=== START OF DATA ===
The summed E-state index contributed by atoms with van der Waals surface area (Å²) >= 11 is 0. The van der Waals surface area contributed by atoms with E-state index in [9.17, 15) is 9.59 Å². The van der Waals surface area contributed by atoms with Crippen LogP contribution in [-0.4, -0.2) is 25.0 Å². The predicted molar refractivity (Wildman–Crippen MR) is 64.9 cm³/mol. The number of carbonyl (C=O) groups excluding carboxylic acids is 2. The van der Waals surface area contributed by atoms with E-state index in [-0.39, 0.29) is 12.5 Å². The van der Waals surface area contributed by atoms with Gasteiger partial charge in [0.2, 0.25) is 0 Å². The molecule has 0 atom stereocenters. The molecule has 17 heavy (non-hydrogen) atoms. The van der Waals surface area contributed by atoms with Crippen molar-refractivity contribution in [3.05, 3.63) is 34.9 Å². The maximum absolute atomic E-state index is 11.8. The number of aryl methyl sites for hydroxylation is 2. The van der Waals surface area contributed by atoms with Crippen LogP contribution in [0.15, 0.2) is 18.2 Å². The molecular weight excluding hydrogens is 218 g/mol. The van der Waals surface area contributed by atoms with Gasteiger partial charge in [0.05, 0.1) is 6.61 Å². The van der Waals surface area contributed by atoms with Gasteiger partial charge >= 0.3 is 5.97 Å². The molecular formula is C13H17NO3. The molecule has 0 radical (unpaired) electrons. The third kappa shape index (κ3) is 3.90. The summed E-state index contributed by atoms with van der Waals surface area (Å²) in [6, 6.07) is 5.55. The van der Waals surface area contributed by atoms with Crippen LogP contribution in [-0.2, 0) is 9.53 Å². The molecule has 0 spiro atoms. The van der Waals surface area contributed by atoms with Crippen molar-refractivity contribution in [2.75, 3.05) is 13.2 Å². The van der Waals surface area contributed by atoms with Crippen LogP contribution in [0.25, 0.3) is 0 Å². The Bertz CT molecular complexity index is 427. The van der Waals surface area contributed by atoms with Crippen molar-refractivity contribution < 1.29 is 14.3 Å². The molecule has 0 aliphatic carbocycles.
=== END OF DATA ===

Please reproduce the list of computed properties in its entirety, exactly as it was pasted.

The summed E-state index contributed by atoms with van der Waals surface area (Å²) >= 11 is 0. The van der Waals surface area contributed by atoms with E-state index in [9.17, 15) is 9.59 Å². The van der Waals surface area contributed by atoms with Crippen LogP contribution in [-0.4, -0.2) is 25.0 Å². The predicted molar refractivity (Wildman–Crippen MR) is 64.9 cm³/mol. The number of carbonyl (C=O) groups excluding carboxylic acids is 2. The van der Waals surface area contributed by atoms with E-state index in [-0.39, 0.29) is 12.5 Å². The van der Waals surface area contributed by atoms with Gasteiger partial charge in [0.2, 0.25) is 0 Å². The molecule has 0 atom stereocenters. The molecule has 17 heavy (non-hydrogen) atoms. The van der Waals surface area contributed by atoms with Crippen molar-refractivity contribution in [3.05, 3.63) is 34.9 Å². The maximum absolute atomic E-state index is 11.8. The number of aryl methyl sites for hydroxylation is 2. The van der Waals surface area contributed by atoms with Crippen LogP contribution in [0.15, 0.2) is 18.2 Å². The molecular weight excluding hydrogens is 218 g/mol. The van der Waals surface area contributed by atoms with Gasteiger partial charge in [0.05, 0.1) is 6.61 Å². The van der Waals surface area contributed by atoms with Gasteiger partial charge >= 0.3 is 5.97 Å². The molecular formula is C13H17NO3. The molecule has 0 radical (unpaired) electrons. The third kappa shape index (κ3) is 3.90. The summed E-state index contributed by atoms with van der Waals surface area (Å²) in [6, 6.07) is 5.55. The van der Waals surface area contributed by atoms with Crippen LogP contribution in [-0.2, 0) is 9.53 Å². The molecule has 0 spiro atoms. The van der Waals surface area contributed by atoms with Crippen molar-refractivity contribution in [2.75, 3.05) is 13.2 Å². The van der Waals surface area contributed by atoms with Crippen LogP contribution in [0.25, 0.3) is 0 Å². The Bertz CT molecular complexity index is 427. The van der Waals surface area contributed by atoms with Crippen molar-refractivity contribution < 1.29 is 14.3 Å². The molecule has 0 aliphatic carbocycles.